9. Sallust, Catiline, 11 (1st cent. BCE - 1st cent. BCE)

10. Pliny The Elder, Natural History, 15.77, 34.22, 35.120 (1st cent. CE - 1st cent. CE)

11. Plutarch, Marcellus, 21 (1st cent. CE - 2nd cent. CE)

12. Tacitus, Annals, 15.53, 15.74 (1st cent. CE - 2nd cent. CE)

15.53.  At last they resolved to execute their purpose on the day of the Circensian Games when the celebration is in honour of Ceres; as the emperor who rarely left home and secluded himself in his palace or gardens, went regularly to the exhibitions in the Circus and could be approached with comparative ease owing to the gaiety of the spectacle. They had arranged a set programme for the plot. Lateranus, as though asking ficial help, would fall in an attitude of entreaty at the emperor's feet, overturn him while off his guard, and hold him down, being as he was a man of intrepid character and a giant physically. Then, as the victim lay prostrate and pinned, the tribunes, the centurions, and any of the rest who had daring enough, were to run up and do him to death; the part of protagonist being claimed by Scaevinus, who had taken down a dagger from the temple of Safety — of Fortune, according to other accounts — in the town of Ferentinum, and wore it regularly as the instrument sanctified to a great work. In the interval, Piso was to wait in the temple of Ceres; from which he would be summoned by the prefect Faenius and the others and carried to the camp: he would be accompanied by Claudius' daughter Antonia, with a view to eliciting the approval of the crowd. This is the statement of Pliny. For my own part, whatever his assertion may be worth, I was not inclined to suppress it, absurd as it may seem that either Antonia should have staked her name and safety on an empty expectation, or Piso, notoriously devoted to his wife, should have pledged himself to another marriage — unless, indeed, the lust of power burns more fiercely than all emotions combined. 15.74.  offerings and thanks were then voted to Heaven, the Sun, who had an old temple in the Circus, where the crime was to be staged, receiving special honour for revealing by his divine power the secrets of the conspiracy. The Circensian Games of Ceres were to be celebrated with an increased number of horse-races; the month of April was to take the name of Nero; a temple of Safety was to be erected on the site . . . from which Scaevinus had taken his dagger. That weapon the emperor himself consecrated in the Capitol, and inscribed it:— To Jove the Avenger. At the time, the incident passed unnoticed: after the armed rising of the other"avenger," Julius Vindex, it was read as a token and a presage of coming retribution. I find in the records of the senate that Anicius Cerialis, consul designate, gave it as his opinion that a temple should be built to Nero the Divine, as early as possible and out of public funds. His motion, it is true, merely implied that the prince had transcended mortal eminence and earned the worship of mankind; but it was vetoed by that prince, because by other interpreters it might be wrested into an omen of, and aspiration for, his decease; for the honour of divine is not paid to the emperor until he has ceased to live and move among men.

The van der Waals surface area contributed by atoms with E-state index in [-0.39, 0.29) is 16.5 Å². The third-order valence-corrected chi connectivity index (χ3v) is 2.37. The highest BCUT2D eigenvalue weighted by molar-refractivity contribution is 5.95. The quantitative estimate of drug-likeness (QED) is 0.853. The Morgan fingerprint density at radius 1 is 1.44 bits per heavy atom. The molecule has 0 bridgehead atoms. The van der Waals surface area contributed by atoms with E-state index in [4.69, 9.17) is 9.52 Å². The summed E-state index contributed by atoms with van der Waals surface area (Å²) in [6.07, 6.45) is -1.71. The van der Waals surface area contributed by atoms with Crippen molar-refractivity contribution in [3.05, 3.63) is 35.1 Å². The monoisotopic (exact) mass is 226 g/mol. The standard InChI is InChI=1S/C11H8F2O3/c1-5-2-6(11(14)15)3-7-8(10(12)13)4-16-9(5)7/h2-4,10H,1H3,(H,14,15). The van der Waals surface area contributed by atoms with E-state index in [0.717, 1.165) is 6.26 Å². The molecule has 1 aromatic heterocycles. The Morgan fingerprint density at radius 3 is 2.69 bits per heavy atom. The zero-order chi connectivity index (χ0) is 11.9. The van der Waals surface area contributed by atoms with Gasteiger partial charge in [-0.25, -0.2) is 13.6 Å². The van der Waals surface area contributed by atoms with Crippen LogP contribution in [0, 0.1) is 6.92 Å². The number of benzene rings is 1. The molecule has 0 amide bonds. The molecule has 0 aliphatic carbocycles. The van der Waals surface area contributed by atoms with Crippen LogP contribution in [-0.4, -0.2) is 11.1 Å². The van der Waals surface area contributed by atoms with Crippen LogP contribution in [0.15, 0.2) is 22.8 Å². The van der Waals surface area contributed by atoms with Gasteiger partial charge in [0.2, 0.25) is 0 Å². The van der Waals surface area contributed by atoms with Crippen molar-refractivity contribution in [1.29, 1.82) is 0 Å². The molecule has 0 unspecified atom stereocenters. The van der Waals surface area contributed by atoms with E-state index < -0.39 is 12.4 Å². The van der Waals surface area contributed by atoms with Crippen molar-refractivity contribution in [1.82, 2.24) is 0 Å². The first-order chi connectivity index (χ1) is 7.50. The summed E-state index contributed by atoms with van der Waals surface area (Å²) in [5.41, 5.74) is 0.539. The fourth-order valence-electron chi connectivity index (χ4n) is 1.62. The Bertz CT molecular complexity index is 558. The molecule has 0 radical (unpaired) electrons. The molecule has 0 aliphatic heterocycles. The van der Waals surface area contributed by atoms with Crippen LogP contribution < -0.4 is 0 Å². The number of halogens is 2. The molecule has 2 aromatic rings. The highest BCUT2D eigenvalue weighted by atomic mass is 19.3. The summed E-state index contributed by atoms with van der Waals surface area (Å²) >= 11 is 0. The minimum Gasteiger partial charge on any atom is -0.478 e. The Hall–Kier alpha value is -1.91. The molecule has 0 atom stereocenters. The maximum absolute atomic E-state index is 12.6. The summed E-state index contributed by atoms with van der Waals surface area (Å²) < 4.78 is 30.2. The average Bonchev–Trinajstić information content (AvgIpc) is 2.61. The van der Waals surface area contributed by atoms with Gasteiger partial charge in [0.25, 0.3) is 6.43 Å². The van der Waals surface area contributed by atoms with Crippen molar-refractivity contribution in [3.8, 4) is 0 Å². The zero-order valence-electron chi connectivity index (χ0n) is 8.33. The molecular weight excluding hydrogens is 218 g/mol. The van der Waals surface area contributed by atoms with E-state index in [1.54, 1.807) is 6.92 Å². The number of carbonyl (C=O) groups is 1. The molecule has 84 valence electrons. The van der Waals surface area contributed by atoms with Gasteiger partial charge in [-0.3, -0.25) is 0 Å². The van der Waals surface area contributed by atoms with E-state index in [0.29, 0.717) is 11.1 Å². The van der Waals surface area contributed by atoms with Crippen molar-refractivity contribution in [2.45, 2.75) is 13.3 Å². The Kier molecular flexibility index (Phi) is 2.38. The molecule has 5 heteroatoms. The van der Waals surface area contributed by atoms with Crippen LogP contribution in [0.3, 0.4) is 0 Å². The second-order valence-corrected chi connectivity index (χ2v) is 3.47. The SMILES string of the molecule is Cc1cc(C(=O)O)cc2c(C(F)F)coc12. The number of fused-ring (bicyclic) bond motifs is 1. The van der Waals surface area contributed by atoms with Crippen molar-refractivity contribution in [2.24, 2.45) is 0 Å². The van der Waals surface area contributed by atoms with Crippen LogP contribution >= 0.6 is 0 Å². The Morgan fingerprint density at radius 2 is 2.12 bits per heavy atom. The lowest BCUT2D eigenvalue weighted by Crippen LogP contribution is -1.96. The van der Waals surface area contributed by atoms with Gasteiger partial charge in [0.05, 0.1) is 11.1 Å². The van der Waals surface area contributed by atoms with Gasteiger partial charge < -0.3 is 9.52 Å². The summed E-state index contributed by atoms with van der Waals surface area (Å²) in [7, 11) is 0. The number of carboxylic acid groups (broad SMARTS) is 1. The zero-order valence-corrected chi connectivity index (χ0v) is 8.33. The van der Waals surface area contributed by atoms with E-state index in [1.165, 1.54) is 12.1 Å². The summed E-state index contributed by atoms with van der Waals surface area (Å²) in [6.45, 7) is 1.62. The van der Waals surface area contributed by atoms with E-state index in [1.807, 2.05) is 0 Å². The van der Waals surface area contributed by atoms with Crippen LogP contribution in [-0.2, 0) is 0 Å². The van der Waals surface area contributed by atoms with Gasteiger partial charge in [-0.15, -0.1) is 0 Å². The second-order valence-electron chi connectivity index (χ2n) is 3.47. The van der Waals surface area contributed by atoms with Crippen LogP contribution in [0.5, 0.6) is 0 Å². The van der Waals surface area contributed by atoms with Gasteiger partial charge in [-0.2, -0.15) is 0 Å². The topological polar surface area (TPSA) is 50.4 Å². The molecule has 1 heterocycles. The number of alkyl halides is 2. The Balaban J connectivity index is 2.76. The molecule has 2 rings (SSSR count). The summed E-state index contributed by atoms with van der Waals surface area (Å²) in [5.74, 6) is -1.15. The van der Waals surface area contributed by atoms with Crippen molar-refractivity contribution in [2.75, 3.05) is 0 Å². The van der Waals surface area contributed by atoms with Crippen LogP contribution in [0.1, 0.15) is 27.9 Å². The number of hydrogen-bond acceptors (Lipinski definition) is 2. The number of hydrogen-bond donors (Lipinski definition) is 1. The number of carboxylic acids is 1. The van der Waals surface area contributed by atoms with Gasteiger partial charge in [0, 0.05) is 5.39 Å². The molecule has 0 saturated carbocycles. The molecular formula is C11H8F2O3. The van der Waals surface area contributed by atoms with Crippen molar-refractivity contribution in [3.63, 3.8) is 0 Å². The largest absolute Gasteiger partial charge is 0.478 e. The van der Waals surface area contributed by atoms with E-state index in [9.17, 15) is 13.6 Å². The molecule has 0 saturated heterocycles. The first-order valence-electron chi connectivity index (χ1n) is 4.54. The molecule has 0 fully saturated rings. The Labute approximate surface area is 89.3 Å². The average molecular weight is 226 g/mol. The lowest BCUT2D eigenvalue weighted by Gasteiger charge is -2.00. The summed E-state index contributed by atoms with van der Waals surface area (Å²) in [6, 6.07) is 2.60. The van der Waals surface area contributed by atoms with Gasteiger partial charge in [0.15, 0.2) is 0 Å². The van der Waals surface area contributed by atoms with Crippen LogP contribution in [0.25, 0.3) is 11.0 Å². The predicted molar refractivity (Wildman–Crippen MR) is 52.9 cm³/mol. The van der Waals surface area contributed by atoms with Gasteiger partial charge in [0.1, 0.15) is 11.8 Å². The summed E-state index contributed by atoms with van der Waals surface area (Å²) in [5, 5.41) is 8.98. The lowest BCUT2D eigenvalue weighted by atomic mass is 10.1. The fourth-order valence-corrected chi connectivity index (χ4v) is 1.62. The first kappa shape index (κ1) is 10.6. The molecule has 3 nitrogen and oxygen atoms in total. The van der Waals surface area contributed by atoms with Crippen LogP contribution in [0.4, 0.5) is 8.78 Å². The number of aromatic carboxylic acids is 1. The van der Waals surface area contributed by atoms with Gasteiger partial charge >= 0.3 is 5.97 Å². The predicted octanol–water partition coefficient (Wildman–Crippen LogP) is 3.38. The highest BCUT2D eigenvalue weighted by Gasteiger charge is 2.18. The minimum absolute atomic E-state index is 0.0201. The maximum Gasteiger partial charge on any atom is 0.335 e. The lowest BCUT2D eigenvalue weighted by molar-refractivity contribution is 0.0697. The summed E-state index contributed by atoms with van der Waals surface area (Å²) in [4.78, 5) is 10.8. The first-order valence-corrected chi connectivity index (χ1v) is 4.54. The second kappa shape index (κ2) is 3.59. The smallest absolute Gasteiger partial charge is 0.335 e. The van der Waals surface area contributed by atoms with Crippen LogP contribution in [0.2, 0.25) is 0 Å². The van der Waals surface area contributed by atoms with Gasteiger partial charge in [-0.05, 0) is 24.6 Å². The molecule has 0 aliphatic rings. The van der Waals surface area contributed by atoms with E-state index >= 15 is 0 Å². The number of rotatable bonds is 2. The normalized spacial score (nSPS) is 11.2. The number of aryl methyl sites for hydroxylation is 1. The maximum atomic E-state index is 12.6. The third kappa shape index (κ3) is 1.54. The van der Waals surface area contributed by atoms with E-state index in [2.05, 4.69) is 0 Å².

13. Pliny The Younger, Panegyric, 55 (2nd cent. CE - 2nd cent. CE)



Subjects of this text:

subject book bibliographic info
aetiology, origins, causae Erker, Ambiguity and Religion in Ovid’s Fasti: Religious Innovation and the Imperial Family (2023) 134